Ventilated façades: transformation of performance and aesthetics

Dry construction

Ventilated façades: a transformation of performance and aesthetics

15 Oct, 2021

A building’s façade plays a very important role in the entire construction organism. It defines the border between the layers or the innermost membranes and the outdoor environment with all its climatic forces: wind, ice, sun, etc. 

All of the historical "traditional" stock built with wet construction, both load-bearing masonry and clay-cement monumental stock, requires the final "skin" to be integral and bonded, plaster or ceramic or stone cladding, to the underlying infill substrates. 

This involves inevitable limitations over time, also considering the significant thermo-hygrometric stresses, which lead to various types of problems: detaching, infiltration, cracking and so on.


Dry layered construction technologies: how they act on ventilated facades

The dry stratified construction technologies, based on mechanically fastened products and systems, offer a significant technical alternative to avoid these problems and the final facade actually becomes "ventilated" as it combines the layers with a moving air gap. 

In summer and in mid-seasons, this "dynamic layer" takes advantage of the chimney effect (drawing air from the bottom upwards) and reduces the heat input from the outside to the inside during hot periods

On new buildings it goes without saying that a correct stratigraphy, able to isolate and phase out/attenuate the thermal wave, can be completed towards the outside with a ventilated facade, whether it aesthetically expresses the technological elements or is mimetic (think of ventilated facades with Portland cement panels of low thickness and thin plasters, such as Aquapanel Knauf). 

However, the real challenge today concerns the existing stock, especially from the 1960s/70s onwards, clay-cement and which often shows deficiencies in thermal insulation and problems of durability of the plasters as well as of the bonded cladding which are, in fact, at the point of requiring major maintenance. 

Here the integrated systems, composed of insulating panels (including sandwich), with support elements capable of bearing different types of final claddings, give the designer and customer the freedom of any aesthetic choice and they offer energy and sustainability performances (in harmony with the CAMs and in perfect accordance with the current incentives linked to government Super Bonuses).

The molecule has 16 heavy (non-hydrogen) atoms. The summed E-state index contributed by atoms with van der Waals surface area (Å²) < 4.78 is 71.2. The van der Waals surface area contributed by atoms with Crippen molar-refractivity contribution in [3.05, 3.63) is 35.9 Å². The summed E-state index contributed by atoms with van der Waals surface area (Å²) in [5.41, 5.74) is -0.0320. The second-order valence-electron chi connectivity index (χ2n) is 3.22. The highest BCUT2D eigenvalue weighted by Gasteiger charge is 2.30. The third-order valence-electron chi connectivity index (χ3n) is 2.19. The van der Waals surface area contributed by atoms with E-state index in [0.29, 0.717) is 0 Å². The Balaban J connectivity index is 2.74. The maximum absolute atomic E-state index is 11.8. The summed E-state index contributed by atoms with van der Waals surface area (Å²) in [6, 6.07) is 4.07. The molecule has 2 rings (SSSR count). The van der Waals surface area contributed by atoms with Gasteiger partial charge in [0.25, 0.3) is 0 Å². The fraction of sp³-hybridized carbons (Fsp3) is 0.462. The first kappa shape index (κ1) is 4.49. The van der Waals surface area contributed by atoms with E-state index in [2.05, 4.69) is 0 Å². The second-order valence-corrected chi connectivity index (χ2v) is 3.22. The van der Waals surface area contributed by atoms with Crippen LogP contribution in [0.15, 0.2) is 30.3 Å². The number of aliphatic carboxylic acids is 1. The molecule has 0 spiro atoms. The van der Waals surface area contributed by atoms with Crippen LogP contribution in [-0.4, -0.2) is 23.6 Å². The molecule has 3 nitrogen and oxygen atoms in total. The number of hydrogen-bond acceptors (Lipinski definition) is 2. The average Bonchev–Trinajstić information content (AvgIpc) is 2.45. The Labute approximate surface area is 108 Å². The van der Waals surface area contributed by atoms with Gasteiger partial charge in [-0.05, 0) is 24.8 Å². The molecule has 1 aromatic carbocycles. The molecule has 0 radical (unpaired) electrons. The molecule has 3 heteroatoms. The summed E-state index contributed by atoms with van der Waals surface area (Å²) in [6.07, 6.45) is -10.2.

Generally, a ventilated facade is more thermodynamically efficient the larger the insulating thickness behind the cavity and the lighter the final cladding layer (for example a finishing metal sheet). 

These technical choices, which require an accurate design and definition of the structural anchors of these new stratigraphies, make it possible to redefine the very aesthetics of our cities, especially of the historical stock that has no artistic-monumental value yet represents most of our urban agglomerations outside the prestigious historical centres.

A "centrifugal" strategy therefore, which makes us look all the way to the suburbs, which Renzo Piano defines as "the heritage of humanity", where the technological and performance retrofitting of the facades(facilitated by the current post-seismic and post-Covid19 regulations) becomes the first step in a necessary improvement of the places where we live and in energy performance.

Years ago in Germany, with the reunification between East and West, they chose to invest heavily in the strategy of recovering the buildings (many council houses) of the former communist block and did so by implementing insulating stratigraphies and ventilated facades, where the colour choices and materials were very important to giving new life to stock of little value.

It is as if we were to imagine a new technological "palimpsest", as in the glorious past of historic Italian buildings, contemporary and multi-valued: energy-related, sustainable, with dry construction, possibly reversible and even aesthetically valid.


Written by

Marco Imperadori
Marco Imperadori

Full Professor of Building Production, chair professor of Design and Technological Innovation, Acting Chancellor for the Far East Polytechnic University of Milan. Member of the sustainability commission of the Steel Promotion Foundation - (Photo by A. Avezzù)

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